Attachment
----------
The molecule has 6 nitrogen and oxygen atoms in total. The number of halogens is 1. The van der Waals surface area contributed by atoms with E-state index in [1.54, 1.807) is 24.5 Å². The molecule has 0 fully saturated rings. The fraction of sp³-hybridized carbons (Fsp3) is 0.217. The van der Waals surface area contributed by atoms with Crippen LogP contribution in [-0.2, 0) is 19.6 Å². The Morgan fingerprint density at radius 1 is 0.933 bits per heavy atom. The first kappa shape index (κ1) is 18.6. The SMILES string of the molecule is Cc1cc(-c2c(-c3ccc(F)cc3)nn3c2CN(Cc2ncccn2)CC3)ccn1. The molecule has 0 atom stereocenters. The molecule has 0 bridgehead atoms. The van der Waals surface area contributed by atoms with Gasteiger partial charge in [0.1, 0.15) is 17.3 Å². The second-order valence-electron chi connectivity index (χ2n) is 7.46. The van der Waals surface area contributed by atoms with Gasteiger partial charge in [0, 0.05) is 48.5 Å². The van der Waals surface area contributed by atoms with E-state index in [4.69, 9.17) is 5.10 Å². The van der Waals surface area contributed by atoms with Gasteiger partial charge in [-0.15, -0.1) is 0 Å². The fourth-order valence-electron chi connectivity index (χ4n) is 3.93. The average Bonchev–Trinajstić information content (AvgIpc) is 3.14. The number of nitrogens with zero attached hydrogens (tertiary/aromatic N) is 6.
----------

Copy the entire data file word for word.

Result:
The molecule has 6 nitrogen and oxygen atoms in total. The number of halogens is 1. The van der Waals surface area contributed by atoms with E-state index in [1.54, 1.807) is 24.5 Å². The molecule has 0 fully saturated rings. The fraction of sp³-hybridized carbons (Fsp3) is 0.217. The van der Waals surface area contributed by atoms with Crippen LogP contribution in [-0.2, 0) is 19.6 Å². The Morgan fingerprint density at radius 1 is 0.933 bits per heavy atom. The first kappa shape index (κ1) is 18.6. The SMILES string of the molecule is Cc1cc(-c2c(-c3ccc(F)cc3)nn3c2CN(Cc2ncccn2)CC3)ccn1. The molecule has 0 atom stereocenters. The molecule has 0 bridgehead atoms. The van der Waals surface area contributed by atoms with Gasteiger partial charge in [0.1, 0.15) is 17.3 Å². The second-order valence-electron chi connectivity index (χ2n) is 7.46. The van der Waals surface area contributed by atoms with Gasteiger partial charge in [0, 0.05) is 48.5 Å². The van der Waals surface area contributed by atoms with E-state index in [4.69, 9.17) is 5.10 Å². The van der Waals surface area contributed by atoms with Gasteiger partial charge in [-0.15, -0.1) is 0 Å². The fourth-order valence-electron chi connectivity index (χ4n) is 3.93. The average Bonchev–Trinajstić information content (AvgIpc) is 3.14. The number of nitrogens with zero attached hydrogens (tertiary/aromatic N) is 6.